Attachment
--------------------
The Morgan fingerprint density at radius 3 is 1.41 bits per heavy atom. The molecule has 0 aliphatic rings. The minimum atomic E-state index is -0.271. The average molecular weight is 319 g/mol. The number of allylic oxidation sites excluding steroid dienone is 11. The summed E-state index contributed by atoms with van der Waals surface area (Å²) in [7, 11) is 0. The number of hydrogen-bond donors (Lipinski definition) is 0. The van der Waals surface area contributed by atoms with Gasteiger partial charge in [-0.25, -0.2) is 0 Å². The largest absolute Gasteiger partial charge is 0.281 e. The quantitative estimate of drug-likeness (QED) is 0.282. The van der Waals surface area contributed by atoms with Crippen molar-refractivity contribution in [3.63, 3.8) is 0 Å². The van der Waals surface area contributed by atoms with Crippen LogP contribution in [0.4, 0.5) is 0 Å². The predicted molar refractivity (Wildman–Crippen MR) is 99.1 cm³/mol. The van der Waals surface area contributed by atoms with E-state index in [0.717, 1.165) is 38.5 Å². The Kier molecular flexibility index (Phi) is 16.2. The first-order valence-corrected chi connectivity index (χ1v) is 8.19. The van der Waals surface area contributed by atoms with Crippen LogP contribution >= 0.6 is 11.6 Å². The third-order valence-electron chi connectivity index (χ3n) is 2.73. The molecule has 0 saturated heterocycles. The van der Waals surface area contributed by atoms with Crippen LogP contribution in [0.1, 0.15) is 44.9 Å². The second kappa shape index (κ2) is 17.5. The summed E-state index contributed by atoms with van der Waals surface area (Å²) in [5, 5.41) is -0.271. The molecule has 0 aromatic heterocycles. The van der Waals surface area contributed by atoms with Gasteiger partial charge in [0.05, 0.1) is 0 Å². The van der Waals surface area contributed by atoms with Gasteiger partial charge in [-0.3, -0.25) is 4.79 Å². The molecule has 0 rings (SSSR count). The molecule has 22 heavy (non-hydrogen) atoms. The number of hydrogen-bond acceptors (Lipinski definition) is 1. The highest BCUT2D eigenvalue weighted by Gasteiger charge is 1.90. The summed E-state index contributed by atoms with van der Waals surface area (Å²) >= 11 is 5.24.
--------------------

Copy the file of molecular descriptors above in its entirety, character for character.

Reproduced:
The Morgan fingerprint density at radius 3 is 1.41 bits per heavy atom. The molecule has 0 aliphatic rings. The minimum atomic E-state index is -0.271. The average molecular weight is 319 g/mol. The number of allylic oxidation sites excluding steroid dienone is 11. The summed E-state index contributed by atoms with van der Waals surface area (Å²) in [7, 11) is 0. The number of hydrogen-bond donors (Lipinski definition) is 0. The van der Waals surface area contributed by atoms with Gasteiger partial charge in [-0.25, -0.2) is 0 Å². The largest absolute Gasteiger partial charge is 0.281 e. The quantitative estimate of drug-likeness (QED) is 0.282. The van der Waals surface area contributed by atoms with Crippen molar-refractivity contribution in [3.63, 3.8) is 0 Å². The van der Waals surface area contributed by atoms with Crippen LogP contribution in [0.4, 0.5) is 0 Å². The predicted molar refractivity (Wildman–Crippen MR) is 99.1 cm³/mol. The van der Waals surface area contributed by atoms with E-state index in [0.717, 1.165) is 38.5 Å². The Kier molecular flexibility index (Phi) is 16.2. The first-order valence-corrected chi connectivity index (χ1v) is 8.19. The van der Waals surface area contributed by atoms with Crippen LogP contribution >= 0.6 is 11.6 Å². The third-order valence-electron chi connectivity index (χ3n) is 2.73. The molecule has 0 saturated heterocycles. The van der Waals surface area contributed by atoms with Crippen LogP contribution in [0.1, 0.15) is 44.9 Å². The second kappa shape index (κ2) is 17.5. The summed E-state index contributed by atoms with van der Waals surface area (Å²) in [5, 5.41) is -0.271. The molecule has 0 aromatic heterocycles. The van der Waals surface area contributed by atoms with Gasteiger partial charge in [0.05, 0.1) is 0 Å². The van der Waals surface area contributed by atoms with Gasteiger partial charge in [-0.3, -0.25) is 4.79 Å². The molecule has 0 rings (SSSR count). The molecule has 22 heavy (non-hydrogen) atoms. The number of hydrogen-bond acceptors (Lipinski definition) is 1. The highest BCUT2D eigenvalue weighted by Gasteiger charge is 1.90. The summed E-state index contributed by atoms with van der Waals surface area (Å²) >= 11 is 5.24.